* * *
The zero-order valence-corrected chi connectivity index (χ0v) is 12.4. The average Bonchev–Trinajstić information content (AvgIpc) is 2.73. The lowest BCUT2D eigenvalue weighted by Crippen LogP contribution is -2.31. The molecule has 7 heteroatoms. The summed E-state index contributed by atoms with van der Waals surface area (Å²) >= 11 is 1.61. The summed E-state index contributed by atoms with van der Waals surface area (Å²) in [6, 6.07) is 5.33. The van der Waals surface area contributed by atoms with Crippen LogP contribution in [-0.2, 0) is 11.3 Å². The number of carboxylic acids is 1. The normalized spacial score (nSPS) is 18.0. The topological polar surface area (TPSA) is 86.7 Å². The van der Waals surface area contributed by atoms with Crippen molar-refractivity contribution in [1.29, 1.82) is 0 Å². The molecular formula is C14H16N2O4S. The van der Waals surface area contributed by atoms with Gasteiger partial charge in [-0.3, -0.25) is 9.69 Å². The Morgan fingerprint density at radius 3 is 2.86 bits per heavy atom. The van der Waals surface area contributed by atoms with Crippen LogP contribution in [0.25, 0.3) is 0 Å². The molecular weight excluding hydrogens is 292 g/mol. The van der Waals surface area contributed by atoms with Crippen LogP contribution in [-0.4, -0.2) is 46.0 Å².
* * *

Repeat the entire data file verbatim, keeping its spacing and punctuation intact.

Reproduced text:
The zero-order valence-corrected chi connectivity index (χ0v) is 12.4. The average Bonchev–Trinajstić information content (AvgIpc) is 2.73. The lowest BCUT2D eigenvalue weighted by Crippen LogP contribution is -2.31. The molecule has 7 heteroatoms. The summed E-state index contributed by atoms with van der Waals surface area (Å²) >= 11 is 1.61. The summed E-state index contributed by atoms with van der Waals surface area (Å²) in [6, 6.07) is 5.33. The van der Waals surface area contributed by atoms with Crippen LogP contribution in [-0.2, 0) is 11.3 Å². The number of carboxylic acids is 1. The normalized spacial score (nSPS) is 18.0. The topological polar surface area (TPSA) is 86.7 Å². The van der Waals surface area contributed by atoms with Crippen molar-refractivity contribution in [1.29, 1.82) is 0 Å². The molecular formula is C14H16N2O4S. The van der Waals surface area contributed by atoms with Gasteiger partial charge in [-0.3, -0.25) is 9.69 Å². The Morgan fingerprint density at radius 3 is 2.86 bits per heavy atom. The van der Waals surface area contributed by atoms with Crippen LogP contribution in [0.25, 0.3) is 0 Å². The molecular weight excluding hydrogens is 292 g/mol. The van der Waals surface area contributed by atoms with Crippen LogP contribution in [-0.4, -0.2) is 46.0 Å².